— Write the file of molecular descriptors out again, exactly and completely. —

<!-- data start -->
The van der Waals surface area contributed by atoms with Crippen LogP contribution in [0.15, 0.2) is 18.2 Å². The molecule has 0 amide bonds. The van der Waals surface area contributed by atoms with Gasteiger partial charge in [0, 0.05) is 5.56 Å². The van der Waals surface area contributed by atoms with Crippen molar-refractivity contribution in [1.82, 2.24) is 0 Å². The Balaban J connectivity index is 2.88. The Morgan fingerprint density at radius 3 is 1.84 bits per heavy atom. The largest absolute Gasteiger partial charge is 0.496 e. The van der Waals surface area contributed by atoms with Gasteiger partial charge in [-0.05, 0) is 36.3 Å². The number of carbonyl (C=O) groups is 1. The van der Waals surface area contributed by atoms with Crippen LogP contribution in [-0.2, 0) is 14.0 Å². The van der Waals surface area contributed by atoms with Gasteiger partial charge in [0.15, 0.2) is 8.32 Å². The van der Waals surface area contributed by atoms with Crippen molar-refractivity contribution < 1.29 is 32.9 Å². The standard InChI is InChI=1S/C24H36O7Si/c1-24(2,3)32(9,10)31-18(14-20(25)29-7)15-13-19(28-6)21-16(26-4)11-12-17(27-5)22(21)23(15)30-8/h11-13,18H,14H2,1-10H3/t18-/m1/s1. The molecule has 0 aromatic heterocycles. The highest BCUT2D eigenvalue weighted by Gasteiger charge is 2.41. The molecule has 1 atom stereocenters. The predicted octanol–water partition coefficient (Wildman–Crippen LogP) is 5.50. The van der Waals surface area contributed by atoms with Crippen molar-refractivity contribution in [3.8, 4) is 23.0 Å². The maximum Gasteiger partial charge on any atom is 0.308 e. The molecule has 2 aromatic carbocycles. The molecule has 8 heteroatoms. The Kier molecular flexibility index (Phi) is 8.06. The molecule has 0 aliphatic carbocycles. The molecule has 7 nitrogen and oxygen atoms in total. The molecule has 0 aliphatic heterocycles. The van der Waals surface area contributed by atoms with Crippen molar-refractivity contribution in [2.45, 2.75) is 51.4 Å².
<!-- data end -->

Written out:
The van der Waals surface area contributed by atoms with Crippen LogP contribution in [0.15, 0.2) is 18.2 Å². The molecule has 0 amide bonds. The van der Waals surface area contributed by atoms with Gasteiger partial charge in [0, 0.05) is 5.56 Å². The van der Waals surface area contributed by atoms with Crippen molar-refractivity contribution in [1.82, 2.24) is 0 Å². The Balaban J connectivity index is 2.88. The Morgan fingerprint density at radius 3 is 1.84 bits per heavy atom. The largest absolute Gasteiger partial charge is 0.496 e. The van der Waals surface area contributed by atoms with Gasteiger partial charge in [-0.05, 0) is 36.3 Å². The number of carbonyl (C=O) groups is 1. The van der Waals surface area contributed by atoms with Crippen LogP contribution in [-0.2, 0) is 14.0 Å². The van der Waals surface area contributed by atoms with Gasteiger partial charge in [0.15, 0.2) is 8.32 Å². The van der Waals surface area contributed by atoms with Crippen molar-refractivity contribution < 1.29 is 32.9 Å². The standard InChI is InChI=1S/C24H36O7Si/c1-24(2,3)32(9,10)31-18(14-20(25)29-7)15-13-19(28-6)21-16(26-4)11-12-17(27-5)22(21)23(15)30-8/h11-13,18H,14H2,1-10H3/t18-/m1/s1. The molecule has 0 aromatic heterocycles. The highest BCUT2D eigenvalue weighted by Gasteiger charge is 2.41. The molecule has 1 atom stereocenters. The predicted octanol–water partition coefficient (Wildman–Crippen LogP) is 5.50. The van der Waals surface area contributed by atoms with Crippen molar-refractivity contribution in [3.8, 4) is 23.0 Å². The maximum Gasteiger partial charge on any atom is 0.308 e. The molecule has 2 aromatic carbocycles. The molecule has 8 heteroatoms. The Kier molecular flexibility index (Phi) is 8.06. The molecule has 0 aliphatic carbocycles. The molecule has 7 nitrogen and oxygen atoms in total. The molecule has 0 aliphatic heterocycles. The van der Waals surface area contributed by atoms with Crippen molar-refractivity contribution in [2.45, 2.75) is 51.4 Å².